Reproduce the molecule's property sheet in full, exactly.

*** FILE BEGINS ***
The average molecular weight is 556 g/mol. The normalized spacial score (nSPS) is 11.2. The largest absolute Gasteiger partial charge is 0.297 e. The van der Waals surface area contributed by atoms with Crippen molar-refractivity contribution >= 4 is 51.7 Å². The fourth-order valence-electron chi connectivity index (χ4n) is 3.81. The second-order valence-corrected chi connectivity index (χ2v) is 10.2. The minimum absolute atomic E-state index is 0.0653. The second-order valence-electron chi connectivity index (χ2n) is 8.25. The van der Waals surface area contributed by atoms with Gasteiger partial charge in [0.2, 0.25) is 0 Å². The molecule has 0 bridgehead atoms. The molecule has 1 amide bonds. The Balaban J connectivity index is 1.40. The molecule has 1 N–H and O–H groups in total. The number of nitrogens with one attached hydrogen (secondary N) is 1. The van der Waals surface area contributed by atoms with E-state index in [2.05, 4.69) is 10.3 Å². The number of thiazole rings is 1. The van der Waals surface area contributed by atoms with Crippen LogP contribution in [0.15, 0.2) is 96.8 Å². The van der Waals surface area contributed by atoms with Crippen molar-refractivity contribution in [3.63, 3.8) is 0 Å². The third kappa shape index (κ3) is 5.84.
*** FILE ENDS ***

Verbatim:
The average molecular weight is 556 g/mol. The normalized spacial score (nSPS) is 11.2. The largest absolute Gasteiger partial charge is 0.297 e. The van der Waals surface area contributed by atoms with Crippen molar-refractivity contribution >= 4 is 51.7 Å². The fourth-order valence-electron chi connectivity index (χ4n) is 3.81. The second-order valence-corrected chi connectivity index (χ2v) is 10.2. The minimum absolute atomic E-state index is 0.0653. The second-order valence-electron chi connectivity index (χ2n) is 8.25. The van der Waals surface area contributed by atoms with Gasteiger partial charge in [0.2, 0.25) is 0 Å². The molecule has 0 bridgehead atoms. The molecule has 1 amide bonds. The Balaban J connectivity index is 1.40. The molecule has 1 N–H and O–H groups in total. The number of nitrogens with one attached hydrogen (secondary N) is 1. The van der Waals surface area contributed by atoms with E-state index in [2.05, 4.69) is 10.3 Å². The number of thiazole rings is 1. The van der Waals surface area contributed by atoms with Crippen LogP contribution in [0.15, 0.2) is 96.8 Å². The van der Waals surface area contributed by atoms with Crippen molar-refractivity contribution in [3.63, 3.8) is 0 Å². The third kappa shape index (κ3) is 5.84.